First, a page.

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The Disturbing Truth About The World Of The Walking Dead Pre-Apocalypse

On AMC's long-running apocalypse drama The Walking Dead, viewers get a first-hand look at what life is like for people in the aftermath of a societal collapse caused by a mysterious virus that turns the dead into flesh eating monsters. But the series doesn't begin right at the beginning. In the pilot, "Days Gone By," we enter the post-collapse world several months after everything begins to fall apart when our protagonist, Rick Grimes (Andrew Lincoln), awakens from a coma.

Through flashbacks in the main series, as well as the spin-off Fear the Walking Dead, which begins in the days leading up to the collapse, viewers have gotten glimpses of what life was like right before everything went to hell. One thing that becomes clear is that the apocalypse wasn't a singular event. Some people did experience it or remember it as a day when everything suddenly changed, including, for instance, characters on the spin-off The Walking Dead: The World Beyond who refer to it as "The Night the Sky Fell." However, that doesn't mean that there weren't signs long before the collapse happened that something was amiss.

In the finale of The Walking Dead's season 10C, titled "Here's Negan," viewers got more insight into what the earliest stages of the viral outbreak looked like before everyone became aware of what was going on. The idea of one apocalyptic day that changes everything is scary. However, what's arguably even more disturbing is the fact that the effects of the virus moving through the population were already being seen long before things collapsed, but few people seemed to notice.

Reports of deaths caused by walkers were happening before society collapsed

There are several flashbacks in "Here's Negan" that take viewers into the early days of the apocalypse. In the midst of those, we also get one that goes seven months further into the past, before things fell apart.

Everything in this pre-apocalypse flashback seems normal. That is, until we get a scene of Lucille (Hilarie Burton-Morgan), Negan's (Jeffrey Dean Morgan) late wife and namesake of his signature baseball bat, turning on her car. When the radio comes on, we hear a news anchor say, "In all cases, the killers are eating the flesh of the people they kill." The details of that report aren't elaborated on further, but given the timeline, it seems likely that what's being described are attacks by walkers that were happening before knowledge of the virus became widely known.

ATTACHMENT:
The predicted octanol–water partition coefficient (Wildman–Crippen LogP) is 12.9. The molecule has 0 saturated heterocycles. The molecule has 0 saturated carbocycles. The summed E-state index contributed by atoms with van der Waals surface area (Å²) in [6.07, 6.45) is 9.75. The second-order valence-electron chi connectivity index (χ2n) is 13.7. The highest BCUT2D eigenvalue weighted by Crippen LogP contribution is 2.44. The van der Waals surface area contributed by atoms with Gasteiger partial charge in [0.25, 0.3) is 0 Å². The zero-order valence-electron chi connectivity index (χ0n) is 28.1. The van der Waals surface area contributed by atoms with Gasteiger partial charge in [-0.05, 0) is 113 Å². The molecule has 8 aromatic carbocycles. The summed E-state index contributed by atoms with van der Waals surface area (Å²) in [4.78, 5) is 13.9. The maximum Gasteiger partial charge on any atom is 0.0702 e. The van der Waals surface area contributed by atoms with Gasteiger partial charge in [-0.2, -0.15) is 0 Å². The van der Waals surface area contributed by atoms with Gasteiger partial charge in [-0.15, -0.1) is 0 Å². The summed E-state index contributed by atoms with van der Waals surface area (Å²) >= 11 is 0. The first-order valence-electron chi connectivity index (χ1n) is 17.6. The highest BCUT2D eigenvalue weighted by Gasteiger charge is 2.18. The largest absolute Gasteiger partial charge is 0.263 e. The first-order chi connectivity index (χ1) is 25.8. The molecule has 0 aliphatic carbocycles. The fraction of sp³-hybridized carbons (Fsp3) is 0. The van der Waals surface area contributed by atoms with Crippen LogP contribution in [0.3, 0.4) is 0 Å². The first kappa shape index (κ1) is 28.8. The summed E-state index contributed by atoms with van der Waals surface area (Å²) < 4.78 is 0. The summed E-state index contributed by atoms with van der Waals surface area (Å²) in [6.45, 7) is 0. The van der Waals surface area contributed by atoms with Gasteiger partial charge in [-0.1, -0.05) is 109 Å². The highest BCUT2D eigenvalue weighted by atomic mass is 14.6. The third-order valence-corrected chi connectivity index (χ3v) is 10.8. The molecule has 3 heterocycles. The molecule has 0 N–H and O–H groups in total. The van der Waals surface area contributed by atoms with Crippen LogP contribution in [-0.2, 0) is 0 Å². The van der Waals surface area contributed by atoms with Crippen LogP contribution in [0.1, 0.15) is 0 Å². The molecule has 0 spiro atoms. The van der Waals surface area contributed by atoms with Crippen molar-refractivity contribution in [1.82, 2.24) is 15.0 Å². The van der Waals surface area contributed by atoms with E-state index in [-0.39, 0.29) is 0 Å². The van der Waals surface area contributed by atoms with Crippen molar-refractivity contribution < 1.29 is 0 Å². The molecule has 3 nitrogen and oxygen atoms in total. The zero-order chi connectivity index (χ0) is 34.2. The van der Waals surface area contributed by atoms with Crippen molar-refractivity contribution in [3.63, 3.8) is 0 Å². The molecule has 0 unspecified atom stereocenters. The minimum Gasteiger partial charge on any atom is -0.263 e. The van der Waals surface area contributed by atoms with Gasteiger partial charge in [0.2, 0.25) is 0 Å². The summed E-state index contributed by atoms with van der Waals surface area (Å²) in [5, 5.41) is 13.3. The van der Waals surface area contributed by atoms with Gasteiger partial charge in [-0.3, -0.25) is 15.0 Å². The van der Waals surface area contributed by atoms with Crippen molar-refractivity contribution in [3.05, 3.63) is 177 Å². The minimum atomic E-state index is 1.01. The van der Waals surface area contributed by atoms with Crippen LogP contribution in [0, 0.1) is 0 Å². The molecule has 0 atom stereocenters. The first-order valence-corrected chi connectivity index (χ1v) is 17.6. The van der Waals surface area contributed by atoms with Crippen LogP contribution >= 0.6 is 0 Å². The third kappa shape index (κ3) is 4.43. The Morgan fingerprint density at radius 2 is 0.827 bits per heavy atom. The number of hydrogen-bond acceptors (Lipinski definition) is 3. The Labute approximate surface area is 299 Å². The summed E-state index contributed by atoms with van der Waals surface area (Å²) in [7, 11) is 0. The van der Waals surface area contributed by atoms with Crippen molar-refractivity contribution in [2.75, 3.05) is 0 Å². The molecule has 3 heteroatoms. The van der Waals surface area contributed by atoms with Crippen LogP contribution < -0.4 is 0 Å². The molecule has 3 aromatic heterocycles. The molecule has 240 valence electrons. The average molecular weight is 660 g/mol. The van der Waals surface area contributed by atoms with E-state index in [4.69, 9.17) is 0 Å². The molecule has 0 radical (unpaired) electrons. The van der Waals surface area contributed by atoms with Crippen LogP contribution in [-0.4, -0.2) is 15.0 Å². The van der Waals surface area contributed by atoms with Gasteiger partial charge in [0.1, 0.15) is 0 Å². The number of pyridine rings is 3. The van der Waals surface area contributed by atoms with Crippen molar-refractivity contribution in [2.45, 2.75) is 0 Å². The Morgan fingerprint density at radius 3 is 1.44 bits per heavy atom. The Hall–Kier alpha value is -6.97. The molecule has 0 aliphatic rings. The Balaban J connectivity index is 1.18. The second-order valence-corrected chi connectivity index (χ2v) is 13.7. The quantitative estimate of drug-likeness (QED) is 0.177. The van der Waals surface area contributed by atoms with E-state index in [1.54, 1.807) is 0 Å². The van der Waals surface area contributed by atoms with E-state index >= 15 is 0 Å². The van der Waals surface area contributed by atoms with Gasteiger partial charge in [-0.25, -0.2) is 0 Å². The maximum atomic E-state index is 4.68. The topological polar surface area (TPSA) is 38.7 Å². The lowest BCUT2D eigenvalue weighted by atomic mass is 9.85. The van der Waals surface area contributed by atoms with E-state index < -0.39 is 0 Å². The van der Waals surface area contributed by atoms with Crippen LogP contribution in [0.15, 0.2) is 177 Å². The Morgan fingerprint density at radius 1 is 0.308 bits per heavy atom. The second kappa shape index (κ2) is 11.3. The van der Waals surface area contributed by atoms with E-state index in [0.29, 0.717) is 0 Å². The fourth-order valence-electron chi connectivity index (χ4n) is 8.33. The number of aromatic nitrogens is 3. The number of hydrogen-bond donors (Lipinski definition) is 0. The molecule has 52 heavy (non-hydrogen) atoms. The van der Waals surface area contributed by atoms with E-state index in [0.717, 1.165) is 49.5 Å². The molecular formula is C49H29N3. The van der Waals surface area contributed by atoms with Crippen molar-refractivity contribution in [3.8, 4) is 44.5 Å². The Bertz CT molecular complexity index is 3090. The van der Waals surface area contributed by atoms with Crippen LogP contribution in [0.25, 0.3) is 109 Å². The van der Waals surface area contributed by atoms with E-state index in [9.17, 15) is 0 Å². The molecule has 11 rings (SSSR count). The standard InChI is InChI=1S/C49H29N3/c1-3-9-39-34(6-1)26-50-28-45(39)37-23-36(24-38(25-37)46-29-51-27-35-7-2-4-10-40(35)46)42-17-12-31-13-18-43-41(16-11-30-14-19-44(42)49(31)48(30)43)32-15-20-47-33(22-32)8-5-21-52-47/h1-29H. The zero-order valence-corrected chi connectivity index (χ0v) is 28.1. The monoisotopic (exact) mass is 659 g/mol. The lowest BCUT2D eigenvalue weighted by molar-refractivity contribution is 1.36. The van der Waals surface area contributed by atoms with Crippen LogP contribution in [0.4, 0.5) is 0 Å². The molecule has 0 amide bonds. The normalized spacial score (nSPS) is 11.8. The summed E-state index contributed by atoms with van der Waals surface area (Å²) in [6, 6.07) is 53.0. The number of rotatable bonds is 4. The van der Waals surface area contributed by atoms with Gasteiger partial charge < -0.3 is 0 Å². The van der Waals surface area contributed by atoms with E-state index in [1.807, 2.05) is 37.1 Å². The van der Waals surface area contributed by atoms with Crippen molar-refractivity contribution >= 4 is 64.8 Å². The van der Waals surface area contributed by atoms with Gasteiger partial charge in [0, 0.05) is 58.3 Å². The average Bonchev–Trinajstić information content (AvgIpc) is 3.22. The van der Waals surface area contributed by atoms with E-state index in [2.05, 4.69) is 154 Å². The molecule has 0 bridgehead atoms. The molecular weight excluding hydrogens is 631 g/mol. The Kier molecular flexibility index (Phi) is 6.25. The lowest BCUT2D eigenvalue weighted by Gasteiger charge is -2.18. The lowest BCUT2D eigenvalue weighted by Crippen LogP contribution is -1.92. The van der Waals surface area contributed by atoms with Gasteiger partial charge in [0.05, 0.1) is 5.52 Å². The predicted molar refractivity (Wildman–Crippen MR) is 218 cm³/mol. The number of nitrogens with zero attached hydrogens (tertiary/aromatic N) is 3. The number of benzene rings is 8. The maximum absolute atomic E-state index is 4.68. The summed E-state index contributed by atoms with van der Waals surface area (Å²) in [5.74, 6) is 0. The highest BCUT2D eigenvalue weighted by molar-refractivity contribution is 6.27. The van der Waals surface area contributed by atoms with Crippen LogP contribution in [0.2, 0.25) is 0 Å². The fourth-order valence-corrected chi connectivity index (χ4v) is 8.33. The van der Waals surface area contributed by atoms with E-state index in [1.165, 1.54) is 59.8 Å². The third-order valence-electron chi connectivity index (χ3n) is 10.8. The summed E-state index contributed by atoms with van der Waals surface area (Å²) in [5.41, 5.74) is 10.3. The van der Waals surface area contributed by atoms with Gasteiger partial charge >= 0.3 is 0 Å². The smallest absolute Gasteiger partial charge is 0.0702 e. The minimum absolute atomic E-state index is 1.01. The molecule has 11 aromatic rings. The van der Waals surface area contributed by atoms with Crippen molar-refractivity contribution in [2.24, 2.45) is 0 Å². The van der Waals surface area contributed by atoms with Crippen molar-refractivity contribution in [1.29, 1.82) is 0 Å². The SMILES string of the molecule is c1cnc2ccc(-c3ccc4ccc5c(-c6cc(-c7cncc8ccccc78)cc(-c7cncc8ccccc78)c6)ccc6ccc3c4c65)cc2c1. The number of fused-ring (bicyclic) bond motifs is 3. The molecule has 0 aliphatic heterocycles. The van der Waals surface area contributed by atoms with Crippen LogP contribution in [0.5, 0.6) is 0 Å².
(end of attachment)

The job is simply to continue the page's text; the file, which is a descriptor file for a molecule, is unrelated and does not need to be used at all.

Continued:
When the Atlanta group visited the CDC way back in season 1 of The Walking Dead, we learned that scientists were aware of the virus for a significant period of time before it brought down society. In this scene with Lucille, we get an idea of what the early stages of the outbreak looked like to the rest of the public. Without context, the walker attacks would have seemed like bizarre murders. The reports of them would have been disturbing, but not necessarily something people would have paid much attention to.

However, as the situation progressed, it's clear that more people started to become aware that something bigger was going on. A moment from Fear the Walking Dead's first episode provides a little more context to this early, unsettling stage of the outbreak.

Some people knew the end was near, but they weren't believed

One of the eeriest moments in the pilot of Fear the Walking Dead is a scene between guidance counselor Madison (Kim Dickens) and one of her students, Tobias (Lincoln A. Castellanos). She catches him with a knife and assumes he brought it to school because he's being bullied. However, it's not some schoolyard ruffians that he's trying to protect himself from.

When she confronts him about the knife, he tells her, "They say it's not connected. They say that, but I don't believe them. It is. Reports in five states. They don't know if it's a virus or a microbe, they don't know, but it's spreading."

It's clear that like Lucille, Tobias has been hearing reports of strange murders, as well as the possible connection to a mysterious virus. Madison's response implies that she's also aware of the reports, but that she believes Tobias' concerns are nothing more than a predilection toward catastrophizing and conspiratorial thinking. She tells him, "You need to spend less time online," and even says, "If there's a problem, we're gonna know about it. The authorities would tell us."

Of course, Tobias was right to be worried, but sadly for him, it wasn't until things were truly out of control that everyone else saw what he did. These scenes give us a chilling insight into how the apocalypse slowly unfurled unbeknownst to most of the public. Some people merely turned off the radio when they heard the odd details, while others were driven into frenzied paranoia. Unfortunately for everyone, once the virus started making its way through the population, it was only a matter of time before it brought civilization to its knees.